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Obese Children Suffer Like Cancer Kids

Behavior Therapy/Weight-Loss Drug may Help Some Teens
WebMD Health News

April 8, 2003 -- Children and teens with obesity suffer as much as those with cancer. Yet the pain suffered by obese children often goes unnoticed, says the researcher of a provocative new study.

It's hard for these kids to lose weight. It's even harder for them to keep lost weight off. Might drastic measures be called for? A second study suggests that the controversial weight-loss drug Meridia -- combined with intensive behavior therapy -- might help some teens lose some weight. Both studies appear in the April 9 issue of TheJournal of the American Medical Association.

Just how bad is a fat kid's life? Jeffrey B. Schwimmer, MD, works with overweight children and teens as director of the weight and wellness center at Children's Hospital and Health Center, San Diego. Suspecting that these kids are suffering more than most people think, he decided to find out where they stood relative to healthy children -- and to children with cancer. Schwimmer's research team gave a battery of quality-of-life tests to 106 obese children and teens and compared them with findings from healthy kids and kids getting chemotherapy for cancer. The children ranged in age from 5 to 18.

"Kids with cancer report the lowest known quality of life for children," Schwimmer tells WebMD. "We found it surprising that obese children had a quality of life as low as those with cancer and receiving chemotherapy."

It's not just a simple measure of pain. Obese children suffered from physical, emotional, and social problems. Their quality of life was at least as poor as kids with cancer. In some ways it was worse.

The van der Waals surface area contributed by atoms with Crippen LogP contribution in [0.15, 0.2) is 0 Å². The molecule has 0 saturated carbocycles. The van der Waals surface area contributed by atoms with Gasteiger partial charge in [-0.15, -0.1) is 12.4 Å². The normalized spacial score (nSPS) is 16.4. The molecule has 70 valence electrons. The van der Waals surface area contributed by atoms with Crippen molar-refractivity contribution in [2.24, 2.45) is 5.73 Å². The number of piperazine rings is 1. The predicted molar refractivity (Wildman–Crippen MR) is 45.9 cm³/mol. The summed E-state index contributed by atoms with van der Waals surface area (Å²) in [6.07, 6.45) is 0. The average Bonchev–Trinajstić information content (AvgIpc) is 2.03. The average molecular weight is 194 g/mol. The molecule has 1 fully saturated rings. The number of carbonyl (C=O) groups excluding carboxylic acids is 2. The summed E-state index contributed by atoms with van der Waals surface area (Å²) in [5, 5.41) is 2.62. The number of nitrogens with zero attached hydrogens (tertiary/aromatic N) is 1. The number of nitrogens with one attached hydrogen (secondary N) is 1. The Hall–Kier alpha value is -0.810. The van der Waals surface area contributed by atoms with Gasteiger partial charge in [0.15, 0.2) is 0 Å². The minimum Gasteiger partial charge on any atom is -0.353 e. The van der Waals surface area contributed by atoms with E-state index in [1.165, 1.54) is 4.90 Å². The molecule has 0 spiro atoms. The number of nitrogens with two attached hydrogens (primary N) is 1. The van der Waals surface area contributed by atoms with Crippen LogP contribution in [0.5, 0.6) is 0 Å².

More weight-loss news from a special obesity issue of The Journal of the American Medical Association.

Weight-Loss Programs Keep Pounds Off

Jury Still Out on Low-Carbohydrate Diets

Watching TV Instead of Your Waistline?

New Weight-Loss Drugs Pass First Tests

"For psychosocial health, obese children actually reported worse health than those with cancer," Schwimmer says. "Cancer is a bad thing. Children, parents, teachers, and doctors all understand it is a bad thing. A great deal of sympathy goes to children with cancer and rightfully so. Children who are obese are not sympathized with. In fact, they are stigmatized, yet their quality of life is as bad as that of kids with cancer. This is good evidence that parents and teachers and doctors need to be aware of risk of bad quality of life in obese children. This is a rapidly growing problem."

Rapidly growing indeed. One in seven U.S. children is obese. Obese children have all kinds of health problems -- and these problems continue and worsen as they grow up. And that's not all. Schwimmer found that obese kids miss four times as much school as healthy kids, suggesting a "striking" impact on academic achievement.

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